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PLD 1992 LAHORE 462

(a) Constitution of Pakistan (1973), Arts. 142, 90 & 97:

It is thus obvious under the scheme of the Constitution that Parliament has the exclusive power to make laws with respect to any matter in the Federal Legislative List. The Federal Legislative List has been given in Schedule IV of the Constitution. [p. 500]T

In the light of the above-referred provisions of the Constitution read with Item 55 of the Federal Legislative List, it is obvious that with regard to the enlargement of the jurisdiction of the Supreme Court and conferring thereon of any supplemental power falls within the exclusive domain of the Parliament. The Provincial Legislature has no power whatsoever to deal with or to legislate with any matter in the Federal Legislative List. In this context, the Constitution of Pakistan jealously guards the power of the Federal Government and the Provincial Government, and neither of them can make inroad into the domain of the other. In this behalf, it will be advantageous to refer to Articles 90 and 97 of the Constitution of Islamic Republic of Pakistan. Under the former Article, the exercise of the executive authority of the federation shall not be deemed to transfer to the President any functions conferred by any existing law on the Government of any Province or other authority, nor it shall prevent the Parliament from conferring by law functions on authorities other than the President. Similarly, under the latter Article, i.e. 97, the executive authority of the federation shall extend to the matters with respect to which the Parliament has power to make laws including exercise of rights, authority and jurisdiction and under proviso to Article 97, the executive authority of the Federation shall not, save as experssly provided in the Constitution or in any law made by the Parliament extend in any Province to a matter with respect to which the Provincial Assembly has also power to make laws. The executive authority of the Province has been defined in Article 137;– Subject to the Constitution, the executive authority of the Province shall extend to the matters with respect to which the Provincial Assembly has power to make laws; The proviso to Article 137 of the Constitution reads as under:—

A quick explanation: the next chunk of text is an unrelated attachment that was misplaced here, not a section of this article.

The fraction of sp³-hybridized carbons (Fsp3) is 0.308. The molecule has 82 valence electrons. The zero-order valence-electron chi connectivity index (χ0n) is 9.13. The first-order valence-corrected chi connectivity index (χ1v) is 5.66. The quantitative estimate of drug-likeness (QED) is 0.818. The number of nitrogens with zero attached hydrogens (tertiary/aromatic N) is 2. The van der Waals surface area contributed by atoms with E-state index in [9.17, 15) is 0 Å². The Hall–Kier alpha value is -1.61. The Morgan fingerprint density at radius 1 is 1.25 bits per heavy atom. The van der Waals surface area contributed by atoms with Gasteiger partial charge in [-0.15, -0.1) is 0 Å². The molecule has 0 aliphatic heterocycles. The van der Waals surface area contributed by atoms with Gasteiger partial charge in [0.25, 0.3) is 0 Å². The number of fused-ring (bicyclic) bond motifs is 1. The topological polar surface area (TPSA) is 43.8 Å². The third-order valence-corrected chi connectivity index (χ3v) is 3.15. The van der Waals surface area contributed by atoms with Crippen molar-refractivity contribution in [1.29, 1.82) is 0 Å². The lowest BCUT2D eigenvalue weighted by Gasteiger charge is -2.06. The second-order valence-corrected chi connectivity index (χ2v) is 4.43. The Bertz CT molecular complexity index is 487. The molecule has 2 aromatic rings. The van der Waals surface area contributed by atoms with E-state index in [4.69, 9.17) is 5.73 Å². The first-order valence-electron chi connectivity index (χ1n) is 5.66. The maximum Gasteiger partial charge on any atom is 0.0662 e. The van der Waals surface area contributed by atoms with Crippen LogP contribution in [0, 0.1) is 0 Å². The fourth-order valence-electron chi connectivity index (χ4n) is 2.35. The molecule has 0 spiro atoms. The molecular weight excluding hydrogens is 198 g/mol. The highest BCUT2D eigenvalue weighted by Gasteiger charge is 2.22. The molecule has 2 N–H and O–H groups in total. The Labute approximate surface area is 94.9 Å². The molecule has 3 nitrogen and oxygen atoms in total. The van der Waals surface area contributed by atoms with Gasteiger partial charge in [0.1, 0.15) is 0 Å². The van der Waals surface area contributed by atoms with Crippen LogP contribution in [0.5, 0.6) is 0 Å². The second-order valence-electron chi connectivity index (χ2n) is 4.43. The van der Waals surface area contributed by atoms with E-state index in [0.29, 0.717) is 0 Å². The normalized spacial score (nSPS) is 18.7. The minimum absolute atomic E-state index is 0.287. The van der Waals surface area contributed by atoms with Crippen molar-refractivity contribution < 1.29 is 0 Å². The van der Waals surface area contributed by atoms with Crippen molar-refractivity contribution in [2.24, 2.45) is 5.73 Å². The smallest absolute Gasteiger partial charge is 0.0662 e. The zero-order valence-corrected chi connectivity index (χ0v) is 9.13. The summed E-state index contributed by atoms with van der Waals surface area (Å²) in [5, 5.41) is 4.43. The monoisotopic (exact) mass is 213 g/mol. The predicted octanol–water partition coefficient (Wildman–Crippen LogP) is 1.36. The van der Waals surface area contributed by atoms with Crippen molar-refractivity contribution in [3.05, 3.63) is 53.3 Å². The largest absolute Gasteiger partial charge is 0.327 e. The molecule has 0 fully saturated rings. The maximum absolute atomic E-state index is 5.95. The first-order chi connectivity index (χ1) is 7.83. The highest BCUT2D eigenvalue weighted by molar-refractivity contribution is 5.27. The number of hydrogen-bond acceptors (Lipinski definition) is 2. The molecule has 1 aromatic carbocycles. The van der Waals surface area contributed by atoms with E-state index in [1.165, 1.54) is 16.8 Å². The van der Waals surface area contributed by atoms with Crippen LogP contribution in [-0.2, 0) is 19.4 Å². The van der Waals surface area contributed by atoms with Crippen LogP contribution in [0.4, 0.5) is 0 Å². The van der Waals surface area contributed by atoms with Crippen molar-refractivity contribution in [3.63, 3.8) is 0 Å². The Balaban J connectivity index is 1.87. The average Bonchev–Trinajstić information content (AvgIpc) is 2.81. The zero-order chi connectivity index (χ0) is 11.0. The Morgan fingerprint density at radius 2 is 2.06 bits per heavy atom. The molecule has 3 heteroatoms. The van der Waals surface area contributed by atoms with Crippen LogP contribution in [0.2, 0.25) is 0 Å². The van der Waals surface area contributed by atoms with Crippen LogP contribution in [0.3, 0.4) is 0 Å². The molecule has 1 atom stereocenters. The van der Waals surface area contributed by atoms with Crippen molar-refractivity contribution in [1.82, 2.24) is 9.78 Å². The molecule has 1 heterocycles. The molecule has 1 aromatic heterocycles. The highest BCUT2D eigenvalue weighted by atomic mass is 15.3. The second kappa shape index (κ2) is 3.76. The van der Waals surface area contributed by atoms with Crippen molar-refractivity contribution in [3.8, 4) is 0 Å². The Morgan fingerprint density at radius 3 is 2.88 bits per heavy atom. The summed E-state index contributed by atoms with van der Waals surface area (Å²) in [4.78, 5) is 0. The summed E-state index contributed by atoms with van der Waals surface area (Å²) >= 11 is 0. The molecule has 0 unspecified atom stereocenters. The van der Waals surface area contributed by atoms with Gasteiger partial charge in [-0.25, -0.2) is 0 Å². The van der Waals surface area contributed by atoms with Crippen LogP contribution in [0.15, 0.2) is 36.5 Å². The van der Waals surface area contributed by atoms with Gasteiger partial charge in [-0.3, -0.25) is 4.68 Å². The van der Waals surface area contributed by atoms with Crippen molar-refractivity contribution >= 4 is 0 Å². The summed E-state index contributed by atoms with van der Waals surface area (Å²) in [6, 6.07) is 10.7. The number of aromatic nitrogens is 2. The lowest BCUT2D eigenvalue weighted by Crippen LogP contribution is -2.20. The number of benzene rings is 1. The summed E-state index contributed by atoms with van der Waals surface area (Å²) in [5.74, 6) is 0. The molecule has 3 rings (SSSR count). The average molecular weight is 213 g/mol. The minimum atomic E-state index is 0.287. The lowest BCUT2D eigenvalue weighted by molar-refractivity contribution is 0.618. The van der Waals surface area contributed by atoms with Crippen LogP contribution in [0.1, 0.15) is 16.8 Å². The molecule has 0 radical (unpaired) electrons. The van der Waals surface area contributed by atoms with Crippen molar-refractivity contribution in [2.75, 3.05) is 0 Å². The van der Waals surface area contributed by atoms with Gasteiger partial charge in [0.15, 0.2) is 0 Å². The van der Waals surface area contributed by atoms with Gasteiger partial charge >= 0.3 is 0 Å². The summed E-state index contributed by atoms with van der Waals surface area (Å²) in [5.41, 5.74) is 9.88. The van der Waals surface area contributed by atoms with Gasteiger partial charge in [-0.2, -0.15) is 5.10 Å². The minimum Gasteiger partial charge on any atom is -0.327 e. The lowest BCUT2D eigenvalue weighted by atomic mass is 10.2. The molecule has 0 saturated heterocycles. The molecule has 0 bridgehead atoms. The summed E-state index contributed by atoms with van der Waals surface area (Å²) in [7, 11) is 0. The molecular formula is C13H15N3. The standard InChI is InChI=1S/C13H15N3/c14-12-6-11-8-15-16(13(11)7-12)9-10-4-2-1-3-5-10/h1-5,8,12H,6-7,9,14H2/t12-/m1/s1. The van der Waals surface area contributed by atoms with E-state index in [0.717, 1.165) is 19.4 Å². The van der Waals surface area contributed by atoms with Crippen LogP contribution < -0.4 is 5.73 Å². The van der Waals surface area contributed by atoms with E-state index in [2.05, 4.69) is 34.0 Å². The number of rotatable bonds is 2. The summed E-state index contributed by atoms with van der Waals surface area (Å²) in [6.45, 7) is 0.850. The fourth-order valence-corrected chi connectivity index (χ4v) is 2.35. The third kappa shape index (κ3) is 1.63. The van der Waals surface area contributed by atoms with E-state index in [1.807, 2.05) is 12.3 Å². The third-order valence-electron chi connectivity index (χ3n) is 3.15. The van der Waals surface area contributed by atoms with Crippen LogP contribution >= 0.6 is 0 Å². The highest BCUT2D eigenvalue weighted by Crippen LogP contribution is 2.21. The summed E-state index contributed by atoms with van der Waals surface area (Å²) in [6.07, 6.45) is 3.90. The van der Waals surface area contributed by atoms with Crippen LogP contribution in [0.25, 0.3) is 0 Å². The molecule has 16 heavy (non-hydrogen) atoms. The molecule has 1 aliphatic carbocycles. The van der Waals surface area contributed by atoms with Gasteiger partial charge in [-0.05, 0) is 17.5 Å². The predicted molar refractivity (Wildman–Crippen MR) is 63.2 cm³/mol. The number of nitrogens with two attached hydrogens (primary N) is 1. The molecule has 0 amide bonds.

“Provided that in any matter with respect to which both Parliament and the Provincial Assembly of a Province have power to make laws, the executive authority of the Province shall be subject to, and limited by, the executive authority expressly conferred by the Constitution or by law made by the Parliament upon the Federal Government or authorities thereof.”

In the light of these provisions, it is crystal clear that the Provincial Legislature or the Governor cannot legislate or deal with any of the subjects to be dealt with or to be legislated upon by the Federal Government. In this behalf, therefore, we have no hesitation to hold that the appointment of a Judge of the Supreme Court as Cooperative Judge under the Ordinance is unconstitutional and beyond the legislative competence of the Provincial Governor. [p. 500]U

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